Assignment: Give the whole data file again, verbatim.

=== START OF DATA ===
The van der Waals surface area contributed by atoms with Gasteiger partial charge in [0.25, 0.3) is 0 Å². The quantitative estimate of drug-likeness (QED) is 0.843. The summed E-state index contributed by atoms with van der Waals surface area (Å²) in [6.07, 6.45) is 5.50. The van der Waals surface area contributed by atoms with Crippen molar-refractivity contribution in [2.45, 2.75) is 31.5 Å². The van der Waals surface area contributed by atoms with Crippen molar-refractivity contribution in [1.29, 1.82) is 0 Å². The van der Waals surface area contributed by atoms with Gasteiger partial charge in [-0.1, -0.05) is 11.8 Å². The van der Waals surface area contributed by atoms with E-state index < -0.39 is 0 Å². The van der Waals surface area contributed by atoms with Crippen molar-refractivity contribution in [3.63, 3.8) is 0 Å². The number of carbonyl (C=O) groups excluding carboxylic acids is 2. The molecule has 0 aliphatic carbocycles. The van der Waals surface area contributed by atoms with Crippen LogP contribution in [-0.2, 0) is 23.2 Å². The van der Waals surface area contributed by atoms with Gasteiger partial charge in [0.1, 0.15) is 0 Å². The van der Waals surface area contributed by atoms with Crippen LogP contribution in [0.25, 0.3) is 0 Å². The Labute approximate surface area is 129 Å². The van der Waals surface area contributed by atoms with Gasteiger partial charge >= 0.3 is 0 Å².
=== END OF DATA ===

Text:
The van der Waals surface area contributed by atoms with Gasteiger partial charge in [0.25, 0.3) is 0 Å². The quantitative estimate of drug-likeness (QED) is 0.843. The summed E-state index contributed by atoms with van der Waals surface area (Å²) in [6.07, 6.45) is 5.50. The van der Waals surface area contributed by atoms with Crippen molar-refractivity contribution in [2.45, 2.75) is 31.5 Å². The van der Waals surface area contributed by atoms with Crippen molar-refractivity contribution in [1.29, 1.82) is 0 Å². The van der Waals surface area contributed by atoms with Gasteiger partial charge in [-0.1, -0.05) is 11.8 Å². The van der Waals surface area contributed by atoms with E-state index < -0.39 is 0 Å². The van der Waals surface area contributed by atoms with Crippen molar-refractivity contribution in [3.63, 3.8) is 0 Å². The number of carbonyl (C=O) groups excluding carboxylic acids is 2. The molecule has 0 aliphatic carbocycles. The van der Waals surface area contributed by atoms with Crippen LogP contribution in [-0.2, 0) is 23.2 Å². The van der Waals surface area contributed by atoms with Gasteiger partial charge in [0.1, 0.15) is 0 Å². The van der Waals surface area contributed by atoms with Crippen LogP contribution in [0.25, 0.3) is 0 Å². The Labute approximate surface area is 129 Å². The van der Waals surface area contributed by atoms with Gasteiger partial charge >= 0.3 is 0 Å².